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Giorgia Meloni: Pioneering Italy’s Political Landscape as the First Female Prime Minister


Giorgia Meloni, a significant figure in Italian politics, has etched her name in history as Italy’s inaugural female prime minister. Leading the Brothers of Italy (Fratelli d’Italia), a party with roots in neofascism, her elevation to the highest office marks a pivotal moment in Italian political history. Her estimated net worth stands at $28 million.

This article delves into the life, career, and journey of Giorgia Meloni to the position of Italy’s prime minister.

Early Life and Entry into Post-Fascist Politics

Born on January 15, 1977, in Rome, Italy, Giorgia Meloni spent her formative years in the working-class neighbourhood of Garbatella. Raised by her mother after her father’s departure, she developed an early interest in politics. At the age of 15, she aligned herself with the Italian Social Movement (Movimento Sociale Italiano; MSI), a right-wing party rooted in the ideology of former fascist leader Benito Mussolini. Her vocal support for Mussolini during her youth positioned her within post-fascist political circles.

In 1998, Meloni was elected as a councillor in the provincial government of Rome, a role she held until 2002. Her political trajectory gained momentum with the return of media magnate Silvio Berlusconi to power. Elected to the Chamber of Deputies, the Italian parliament’s lower house, in 2006, she later became the youngest minister in postwar Italian political history when she assumed the youth portfolio in Berlusconi’s cabinet.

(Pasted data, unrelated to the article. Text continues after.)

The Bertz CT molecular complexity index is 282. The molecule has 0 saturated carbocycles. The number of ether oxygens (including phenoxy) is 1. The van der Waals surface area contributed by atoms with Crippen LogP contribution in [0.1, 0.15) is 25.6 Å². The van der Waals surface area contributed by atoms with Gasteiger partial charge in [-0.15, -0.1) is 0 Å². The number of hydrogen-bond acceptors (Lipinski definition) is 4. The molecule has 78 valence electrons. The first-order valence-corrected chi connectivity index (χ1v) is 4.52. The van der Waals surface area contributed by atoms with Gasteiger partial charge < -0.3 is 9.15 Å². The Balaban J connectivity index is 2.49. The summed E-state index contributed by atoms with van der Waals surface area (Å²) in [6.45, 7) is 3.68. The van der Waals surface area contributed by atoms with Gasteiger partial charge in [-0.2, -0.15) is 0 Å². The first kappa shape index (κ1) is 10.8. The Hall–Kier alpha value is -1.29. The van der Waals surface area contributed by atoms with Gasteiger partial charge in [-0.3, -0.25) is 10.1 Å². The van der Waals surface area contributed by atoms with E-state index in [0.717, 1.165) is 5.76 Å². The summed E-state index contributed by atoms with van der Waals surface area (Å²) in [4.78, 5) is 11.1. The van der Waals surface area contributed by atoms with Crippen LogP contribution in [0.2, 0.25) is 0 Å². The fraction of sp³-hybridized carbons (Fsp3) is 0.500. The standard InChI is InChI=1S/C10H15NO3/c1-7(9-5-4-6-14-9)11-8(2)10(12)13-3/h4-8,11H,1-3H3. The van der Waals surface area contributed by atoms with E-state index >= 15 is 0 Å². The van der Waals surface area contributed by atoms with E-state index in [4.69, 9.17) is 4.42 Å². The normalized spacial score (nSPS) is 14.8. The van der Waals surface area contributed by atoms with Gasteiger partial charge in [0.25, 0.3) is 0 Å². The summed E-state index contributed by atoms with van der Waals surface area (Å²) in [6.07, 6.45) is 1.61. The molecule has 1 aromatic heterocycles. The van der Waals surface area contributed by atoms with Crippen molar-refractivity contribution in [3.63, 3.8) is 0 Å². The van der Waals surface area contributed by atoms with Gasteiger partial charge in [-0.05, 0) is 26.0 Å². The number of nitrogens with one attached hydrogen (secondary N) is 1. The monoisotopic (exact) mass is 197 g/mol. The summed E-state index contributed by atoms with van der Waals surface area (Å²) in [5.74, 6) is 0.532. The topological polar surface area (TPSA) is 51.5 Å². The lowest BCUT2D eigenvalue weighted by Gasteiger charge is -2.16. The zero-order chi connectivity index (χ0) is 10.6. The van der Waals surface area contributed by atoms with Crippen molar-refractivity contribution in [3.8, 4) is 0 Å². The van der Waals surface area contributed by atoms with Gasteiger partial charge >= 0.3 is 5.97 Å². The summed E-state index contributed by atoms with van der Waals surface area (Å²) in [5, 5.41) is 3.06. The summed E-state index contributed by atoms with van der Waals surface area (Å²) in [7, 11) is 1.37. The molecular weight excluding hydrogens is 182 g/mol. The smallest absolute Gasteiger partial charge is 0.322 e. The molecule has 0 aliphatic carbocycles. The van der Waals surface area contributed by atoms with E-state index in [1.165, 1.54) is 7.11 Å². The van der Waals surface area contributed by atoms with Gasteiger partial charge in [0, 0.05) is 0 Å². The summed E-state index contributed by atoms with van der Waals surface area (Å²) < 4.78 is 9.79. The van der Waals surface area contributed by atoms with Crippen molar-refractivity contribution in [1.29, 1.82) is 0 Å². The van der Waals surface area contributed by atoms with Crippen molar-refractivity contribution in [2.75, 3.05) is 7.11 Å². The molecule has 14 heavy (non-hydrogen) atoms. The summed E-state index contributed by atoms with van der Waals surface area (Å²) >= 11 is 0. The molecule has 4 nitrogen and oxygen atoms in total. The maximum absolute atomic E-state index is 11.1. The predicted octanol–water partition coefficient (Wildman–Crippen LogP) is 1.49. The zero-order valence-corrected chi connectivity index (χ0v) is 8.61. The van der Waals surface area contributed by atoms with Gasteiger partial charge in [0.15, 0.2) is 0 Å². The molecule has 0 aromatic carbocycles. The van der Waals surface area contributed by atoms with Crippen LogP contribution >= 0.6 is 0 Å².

Founding the Brothers of Italy

Meloni’s political journey continued, and in 2012, she co-founded the Brothers of Italy with Ignazio La Russa and Guido Crosetto, fellow National Alliance veterans. The party’s platform aligned with populist, Euroskeptic movements, opposing immigration and EU supremacy.

Meloni’s leadership acumen became evident as she assumed the role of the party’s leader in 2014.

Political Evolution and Rise to Prime Minister

In 2016, Giorgia Meloni ran for mayor of Rome, securing the third position and missing the second-round runoff. The 2018 general election saw the Brothers of Italy garnering 4 per cent of the vote, a substantial improvement from their 2013 performance.

In 2020, Meloni’s recognition expanded when she was named president of the European Conservatives and Reformists (ECR) within the European Parliament, earning acknowledgement from European populist parties.

The collapse of Mario Draghi’s unity government in 2022 precipitated snap elections. As Italy’s major opposition figure, Meloni united right-wing parties, securing a resounding victory with the Brothers of Italy capturing 26 per cent of the vote.

On October 22, 2022, Giorgia Meloni created history as Italy’s first female prime minister, spearheading Italy’s first far-right government since World War II.

Personal Life

From 2015 to 2023, Giorgia Meloni was in a relationship with journalist Andrea Giambruno, with whom she shares a daughter, Ginevra. In 2023, she terminated the relationship due to Giambruno’s inappropriate remarks on a TV program. Identifying as a Roman Catholic, she values her Christian beliefs and traditional family values, despite being unmarried to her child’s father.

While facing criticism for employing the old Italian fascist slogan, “God, fatherland, and family,” she has distanced herself from Italy’s fascist past.

Meloni, an admirer of J.R.R. Tolkien’s The Lord of the Rings, draws inspiration from his works in her political career. She also holds British philosopher Roger Scruton in high regard and expresses a preference for the British Tory Party.

Fluent in Italian, English, French, and Spanish, Forbes recognised her as the seventh most powerful woman in the world in December 2022.


Giorgia Meloni’s journey, from her early days in Garbatella to becoming Italy’s prime minister, exemplifies her resilience and leadership. Her political evolution, transitioning from post-fascist roots to leading a far-right government, underscores her adaptability and coalition-building skills. As Italy’s first female prime minister, she is poised to play a pivotal role in shaping the country’s political landscape and guiding its policies.



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